Northwestern isn't in the Legends Division title discussion, but the Wildcats have played plenty of good football this year. Michigan defensive coordinator Greg Mattison noted his team would have to be disciplined to keep improving against a dangerous opponent.
There's great speed on the Northwestern offense, he observed.
"We charted it, and they have 20 runs of over 20 yards or more," he said. "They have 17 passes over 20 or some number like that. It's a classic example if you want to be successful, you cannot allow big plays.
"They have very fast players in the skill positions. Their running back [Venric Mark], when he breaks, he breaks. Every film we watch it's wow, they didn't catch him. They've been very successful because of that. Their quarterback is a very, very good football player. If you make a mistake on him, he'll make you pay, not just with his feet but his competitiveness, his ability to cut back and see the whole field. If you fall asleep, he'll throw the ball in there for a big one. It will be a real challenge."
Every guy's got to play his position, he added - like playing old wishbone football.
"You'd better make sure you're assignment conscious, because if you don't, you fall asleep and don't take what you're supposed to take, he'll make you pay," he said. "We have to be right on our 'A' game making sure every game we're playing with great technique and great responsibility."
U-M held Minnesota to 275 yards of offense last game, but even then Mattison wasn't pleased.
"We had too many missed assignments," he said. "We understood the situation we were in that ballgame. We talked about it, if you were going to be a championship defense, you have to do whatever to not let people score. It doesn't matter how many times or what happens turnover wise, where they get the football, you've got to stop them or get the football back. That takes everybody working hard, running to the football.
"But the biggest thing is you can't give them big plays. You cannot allow somebody to get a cheap one. That's what our guys preached. I was proud of them. We aren't close yet, but they did do some good things. They did a really good job in the red zone, by the goal line. That's one of our big things is give me a place to stand, don't let them in. But they shouldn't have gotten here. When we had a short field we played pretty good at times, but when had a long field, we let them get down there to make it a short field. We've got to get that changed."
Mattison said he hasn't brought out the entire arsenal for the defense.
"There are always things you can change, things you can tweak," he said. "I don't think in today's football you ever want to go into a game and have everybody look at it say, 'we know they're going to do this, align like this.' I said before, you don't invent anything - not in this game. You learn from everybody.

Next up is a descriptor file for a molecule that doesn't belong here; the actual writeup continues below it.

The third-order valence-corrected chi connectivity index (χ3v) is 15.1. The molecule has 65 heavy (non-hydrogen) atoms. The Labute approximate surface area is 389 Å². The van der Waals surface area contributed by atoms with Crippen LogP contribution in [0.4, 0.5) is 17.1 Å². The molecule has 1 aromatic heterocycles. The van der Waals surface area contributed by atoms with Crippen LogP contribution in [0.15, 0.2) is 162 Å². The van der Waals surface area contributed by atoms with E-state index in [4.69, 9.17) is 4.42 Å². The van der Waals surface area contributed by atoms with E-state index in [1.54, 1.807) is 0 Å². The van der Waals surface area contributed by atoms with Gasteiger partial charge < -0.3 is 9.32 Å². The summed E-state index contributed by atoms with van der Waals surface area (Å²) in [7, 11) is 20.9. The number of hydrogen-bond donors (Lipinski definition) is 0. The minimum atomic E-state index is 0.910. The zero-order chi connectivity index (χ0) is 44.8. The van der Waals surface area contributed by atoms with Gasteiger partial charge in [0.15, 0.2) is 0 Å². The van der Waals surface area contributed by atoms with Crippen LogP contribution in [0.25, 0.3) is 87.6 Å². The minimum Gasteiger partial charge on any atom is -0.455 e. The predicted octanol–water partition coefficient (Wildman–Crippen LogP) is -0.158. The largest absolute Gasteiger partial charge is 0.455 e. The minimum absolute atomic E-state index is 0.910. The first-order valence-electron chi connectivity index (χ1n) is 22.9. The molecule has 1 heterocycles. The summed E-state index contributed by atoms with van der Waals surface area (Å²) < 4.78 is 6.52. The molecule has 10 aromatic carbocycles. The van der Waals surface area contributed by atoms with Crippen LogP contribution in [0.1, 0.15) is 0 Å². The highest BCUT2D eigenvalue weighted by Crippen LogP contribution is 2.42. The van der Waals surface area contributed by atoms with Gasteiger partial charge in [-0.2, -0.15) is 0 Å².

"There are ways of changing defenses around so they look different, but they're really the same defense. We'll always try to put our players in the best position. If that means us tweaking things, we'll do that for sure."
Mattison praised defensive lineman Keith Heitzman for his play, noting he's gotten better.
"He's practicing hard going against our offense every day in practice, a guy getting older," he said. "That's what you want to see happen - guys right about now, this guy looks better. I think you're seeing that in a lot of positions.
"I'd like to get a lot more depth. I really believe every guy in there considers themselves starters, giving it all, trying to get better. There's not a guy who looks at himself being a second stringer. You want to have that happen, all of them taking ownership at crucial times."
Though sacks have been down, tackles for loss have been a positive, Mattison said.
"It means the linebacker is getting great reaction, understanding where the play is going," he said. "It means the front is getting some knock-em back. The front is not back in the linebacker's laps. It's always a positive when you're getting tackles for no gain or losses, because it tells you the front is playing better football."
Sacks will come, Mattison said, if they just continue to work.
"We're getting guys throwing against us - it's just one of those deals, we haven't gotten the quarterback on the ground," Mattison said. "We're always hoping maybe we'll break out of it this game.
"It's a concern. I would love to have a defense leading the Big Ten in sacks, but I wouldn't go for all the sacks if the defense doesn't play Michigan defense. Sometimes it's because they free lance, do whatever they want to do. Everybody sees a sack, but not the times he got blocked or gave up a big run because he didn't do his job. That will never happen here."
The tighter pass interference penalties called this year "might get you out of coaching faster," Mattison quipped.
"It's unbelievable. It really is," he said. "It's okay as long as everywhere it's called that way, but it's not my job to talk about the officials. We've got to play better technique. That's what we talk to our guys about. They called it - it was a penalty, we can't have that."
"But that drives me crazy. It really does. We want them to be aggressive. You've got wide receivers these days 6-4 220 and a corner who is 5-9, what are you going to do? It's like roll a ball out on the basketball court and go for a rebound, what are you going to do? You're not going to do it without touching somebody. You've just got to get better at it. That's the bottom line."